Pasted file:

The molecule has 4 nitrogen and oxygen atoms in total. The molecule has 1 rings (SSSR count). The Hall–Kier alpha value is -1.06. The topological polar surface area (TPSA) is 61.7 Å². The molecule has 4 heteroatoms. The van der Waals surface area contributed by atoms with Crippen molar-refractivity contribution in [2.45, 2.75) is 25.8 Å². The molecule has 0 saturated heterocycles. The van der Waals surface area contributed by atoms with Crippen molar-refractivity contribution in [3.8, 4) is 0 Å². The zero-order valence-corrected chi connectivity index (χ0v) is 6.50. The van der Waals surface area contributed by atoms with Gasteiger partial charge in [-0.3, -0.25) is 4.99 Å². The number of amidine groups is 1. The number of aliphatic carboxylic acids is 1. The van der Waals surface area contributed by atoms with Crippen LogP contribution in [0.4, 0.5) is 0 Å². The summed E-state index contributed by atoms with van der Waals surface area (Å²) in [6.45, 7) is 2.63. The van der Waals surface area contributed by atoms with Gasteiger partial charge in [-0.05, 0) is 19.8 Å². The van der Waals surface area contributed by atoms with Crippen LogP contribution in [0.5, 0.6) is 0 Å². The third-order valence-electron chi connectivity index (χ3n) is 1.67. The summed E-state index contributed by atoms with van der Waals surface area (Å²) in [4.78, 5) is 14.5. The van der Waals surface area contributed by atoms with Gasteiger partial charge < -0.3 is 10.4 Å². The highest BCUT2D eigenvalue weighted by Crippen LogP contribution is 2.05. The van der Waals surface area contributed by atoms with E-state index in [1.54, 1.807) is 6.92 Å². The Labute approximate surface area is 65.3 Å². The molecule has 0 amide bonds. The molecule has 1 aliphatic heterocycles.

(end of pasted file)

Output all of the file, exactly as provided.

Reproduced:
The molecule has 4 nitrogen and oxygen atoms in total. The molecule has 1 rings (SSSR count). The Hall–Kier alpha value is -1.06. The topological polar surface area (TPSA) is 61.7 Å². The molecule has 4 heteroatoms. The van der Waals surface area contributed by atoms with Crippen molar-refractivity contribution in [2.45, 2.75) is 25.8 Å². The molecule has 0 saturated heterocycles. The van der Waals surface area contributed by atoms with Crippen molar-refractivity contribution in [3.8, 4) is 0 Å². The zero-order valence-corrected chi connectivity index (χ0v) is 6.50. The van der Waals surface area contributed by atoms with Gasteiger partial charge in [-0.3, -0.25) is 4.99 Å². The number of amidine groups is 1. The number of aliphatic carboxylic acids is 1. The van der Waals surface area contributed by atoms with Crippen LogP contribution in [0.4, 0.5) is 0 Å². The summed E-state index contributed by atoms with van der Waals surface area (Å²) in [6.45, 7) is 2.63. The van der Waals surface area contributed by atoms with Gasteiger partial charge in [-0.05, 0) is 19.8 Å². The van der Waals surface area contributed by atoms with Crippen LogP contribution in [0.5, 0.6) is 0 Å². The third-order valence-electron chi connectivity index (χ3n) is 1.67. The summed E-state index contributed by atoms with van der Waals surface area (Å²) in [4.78, 5) is 14.5. The van der Waals surface area contributed by atoms with Gasteiger partial charge < -0.3 is 10.4 Å². The highest BCUT2D eigenvalue weighted by Crippen LogP contribution is 2.05. The van der Waals surface area contributed by atoms with E-state index in [1.54, 1.807) is 6.92 Å². The Labute approximate surface area is 65.3 Å². The molecule has 0 amide bonds. The molecule has 1 aliphatic heterocycles.